Dorothy & The Wizard in Oz

Eric Shanower and Skottie Young take their heroine underground in the latest Oz odyssey

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By Tim Stevens

This September writer Eric Shanower and artist Skottie Young delight in putting Dorothy in harm’s way once again with their fourth Oz adaptation for Marvel, DOROTHY & THE WIZARD IN OZ.

Picking up shortly after the events of the OZMA OF OZ, Dorothy and Uncle Bill return stateside to California’s City by the Bay just in time for the devastating earthquake of 1906. Before the earth gives way, however, Dorothy finds herself some new companions for the adventure to come including her cousin Zeb and two more animal friends, a horse named Jim and a cat named Eureka.

DOROTHY & THE WIZARD IN OZ #1 cover by Skottie Young

“Zeb is a year or two older than Dorothy,” Shanower says, outlining the supporting cast. “He works on their Uncle Bill’s farm in California. Uncle Bill also owns Jim, a former Chicago cab-horse, who pulls the Hugson’s buggy. On her way through San Francisco, Dorothy finds Eureka, a pretty sarcastic kitten [who] unlike Dorothy’s dog, Toto, has no problem talking and making her opinions known.”

When the quake does come, the quartet survives, only to find themselves in perhaps even more peril.

“They end up trapped underground, facing danger from every direction,” explains the writer. “They find themselves in a fantasy country where the glass buildings grow by themselves and everyone can walk on air. This is the Land of the Mangaboos, heartless vegetable people, who are angry to find that Dorothy and her friends have arrived with a destructive rain of stones shaken loose by the earthquake.”

Dorothy, Jim, Zeb, and Eureka prove to be not the only top-siders underground either.

“The Wizard also becomes trapped underground during the 1906 San Francisco earthquake,” reveals Shanower. “Dorothy and Zeb look to him to rescue them from the Mangaboos.”

This proves task, however. In addition to the Mangaboos, danger comes in many forms below the ground.

“Further threats include invisible, man-eating bears; wooden gargoyles who don’t make a sound; and a nest of dragons,” the writer teases.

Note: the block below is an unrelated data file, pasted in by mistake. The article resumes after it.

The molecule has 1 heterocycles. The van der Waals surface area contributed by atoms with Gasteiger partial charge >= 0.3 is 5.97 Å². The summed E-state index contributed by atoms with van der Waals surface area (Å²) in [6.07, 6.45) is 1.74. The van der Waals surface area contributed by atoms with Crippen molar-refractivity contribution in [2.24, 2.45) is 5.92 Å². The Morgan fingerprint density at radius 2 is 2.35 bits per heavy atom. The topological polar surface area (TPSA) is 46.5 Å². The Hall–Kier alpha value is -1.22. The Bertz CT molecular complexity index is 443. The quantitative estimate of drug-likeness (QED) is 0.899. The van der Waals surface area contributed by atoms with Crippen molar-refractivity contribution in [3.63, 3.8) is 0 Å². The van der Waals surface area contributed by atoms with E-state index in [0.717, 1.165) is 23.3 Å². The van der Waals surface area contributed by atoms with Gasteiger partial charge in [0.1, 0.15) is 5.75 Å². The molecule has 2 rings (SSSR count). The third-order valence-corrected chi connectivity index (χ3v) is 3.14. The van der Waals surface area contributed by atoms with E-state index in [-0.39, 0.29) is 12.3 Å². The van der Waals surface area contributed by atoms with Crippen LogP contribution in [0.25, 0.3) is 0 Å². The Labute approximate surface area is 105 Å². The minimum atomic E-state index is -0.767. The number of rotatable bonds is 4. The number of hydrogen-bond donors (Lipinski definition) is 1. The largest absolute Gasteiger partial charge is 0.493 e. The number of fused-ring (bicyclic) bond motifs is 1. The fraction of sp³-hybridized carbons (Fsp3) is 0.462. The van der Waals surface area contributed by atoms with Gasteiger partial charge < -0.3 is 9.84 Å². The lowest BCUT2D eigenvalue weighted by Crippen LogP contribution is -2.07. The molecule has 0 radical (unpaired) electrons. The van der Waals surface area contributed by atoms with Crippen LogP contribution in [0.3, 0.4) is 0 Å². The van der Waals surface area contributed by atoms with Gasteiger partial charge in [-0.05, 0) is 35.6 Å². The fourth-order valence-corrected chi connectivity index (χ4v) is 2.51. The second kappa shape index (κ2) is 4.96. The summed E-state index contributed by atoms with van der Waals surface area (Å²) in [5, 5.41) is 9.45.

The characters’ own inner struggles serve to exacerbate the situation as Zeb and Jim, in particular, seemingly lack the mental resources to face this world.

“Zeb and Jim are definitely not used to the sort of adventures that Dorothy is,” Shanower admits, “The strange creatures they meet and the scary places they go in this story really freak them out.”

Oz art by Eric Shanower

Despite having spent large amounts of time adapting the Oz saga for comics, neither Young nor Shanower shows any signs of fatigue, a situation they owe to both their working relationship and the content of the stories.

“Eric and I have a very interesting way of communicating, which is to say that we hardly ever do,” the artist jokes. “I trust Eric and his love for this project is only matched by his storytelling skills. I think that Eric has the same kind of trust in me and that makes for a great creative relationship.”

“I’ve loved the Oz books by L. Frank Baum since I was six years old,” Shanower shares. “The Oz books retain their freshness simply because the next one is always so different from what’s come before. There are always new characters to meet and strange and exciting new adventures to undergo.”

“There [are] no limitations,” Young enthuses. “It's really as simple as that for me. We're playing around in worlds of pure imagination and so the readers allow me to pretty much do anything without calling foul. There is a level of joy in that kind of freedom and I'm having a blast with it.”

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